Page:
The problem is that there are no powers on the planet which aren’t flawed. All of them, from the democracies out to the totalitarians. We can, and do, and often rightly, criticise them. And therefore to posit that we cannot intervene because of the nature of the national structures that do exist is essentially to say we cannot intervene at all. Worse again, I think, and the Bosnian case is instructive here, it is to effectively cede support to the strongest military presence on the ground, in that case the former JNA/Serbian one, followed closely by the Croats. That also effectively leaves those who are most marginalised within a conflict without any cover whatsoever…

(as for the US and Rwanda, I think any reading of that would point to a certain EU power as much more directly implicated in the situation there).

At the moment, I think it’s hard to see any positive outcome of such military interventions by those flawed powers, which is why people need to be so wary of arguments from Power. Scahill summaries it well in the democracynow debate

“And I think that what we have to understand here is that this is where the sort of liberals, like Hillary Clinton, come together with the neocons, because there are a lot of similarities between what happened in Yugoslavia and what happened in Iraq, with the lead-up to the war, the disregard for international law or international consensus, and then the outright killing of civilians under the auspices of a humanitarian intervention.”

But that’s near suggesting that killing of civilians is something almost close to a goal of interventions. It may well be impossible in certain circumstances not to cause deaths. And the events that are already happening on the ground where humanitarian interventions occur are also seeing deaths happening. Now this isn’t in any sense meant to be an apologia, again say for Iraq, and it’s far far from an apologia for massive military operations. But it is to suggest that the view that Scahill takes is at least as open to a charge of obfuscating hand-wringing as that of Power because it seems to ignore the situations that give rise to interventions.

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58. Pax - March 12, 2008

Snowed under so bit of a late response this…

wbs wrote:”As for imperialism, well, that’s part of a broader problem I have with the term which I hope to tackle sometime.”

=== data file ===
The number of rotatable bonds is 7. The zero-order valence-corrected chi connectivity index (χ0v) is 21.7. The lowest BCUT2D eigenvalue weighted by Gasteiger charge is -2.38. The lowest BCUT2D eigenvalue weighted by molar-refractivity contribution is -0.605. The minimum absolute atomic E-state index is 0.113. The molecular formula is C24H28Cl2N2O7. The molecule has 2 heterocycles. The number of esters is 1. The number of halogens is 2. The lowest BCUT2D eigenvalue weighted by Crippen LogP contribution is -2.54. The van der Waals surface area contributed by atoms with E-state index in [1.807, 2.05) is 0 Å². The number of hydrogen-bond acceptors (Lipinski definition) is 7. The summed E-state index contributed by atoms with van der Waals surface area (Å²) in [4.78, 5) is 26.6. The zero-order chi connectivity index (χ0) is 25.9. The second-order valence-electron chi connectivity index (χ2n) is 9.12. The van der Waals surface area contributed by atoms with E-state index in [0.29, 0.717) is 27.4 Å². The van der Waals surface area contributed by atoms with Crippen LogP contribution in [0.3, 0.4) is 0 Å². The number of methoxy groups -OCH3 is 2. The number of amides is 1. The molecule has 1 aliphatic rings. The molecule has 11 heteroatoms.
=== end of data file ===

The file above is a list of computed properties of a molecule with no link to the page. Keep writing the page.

Is that a problem with the term historically or with its usage today? As in it doesn’t really exist today therefore there’s no need for anti-imperialism?

Instructive article and quote by one Robert Cooper, Tony Blair’s foreign policy guru,

Why we still need empires
“What is needed is a new kind of imperialism, one compatible with human rights and cosmopolitan values: an imperialism which aims to bring order and organisation but which rests today on the voluntary principle.”

wbs wrote: “A couple of thoughts. Firstly, she didn’t support the war in Iraq. There’s no gainsaying that. What her position was on other conflicts is a different matter. ”

I never said she did, I said she supported the Iraqi sanctions and the ongoing bombing campaign in Iraq.

wbs wrote:”If we are looking at the objective benefits to Kosovo, then it seems to me to be dubious in the extreme that non-intervention would have arrived at a better position.”

Well we are at a disadvantage here as Power merely mentions her disagreement with Scahill’s points on Kosovo and Rambouillet, without going into any detail of her argument. Scahill back’s his side up with empirical evidence, facts, first-hand experience – that kind of complex stuff- to show quite clearly how intervention made the situation worse, and how this was aided and abetted by Rambouillet. How she deals with this is by ducking and diving, but that’s not unusual for liberal interventionists when confronted with reality.

Power responds with “I don’t see it at all the way that you did.” with followed by a larey irrelevant reference to the safety of ethnic Albanians without intervention.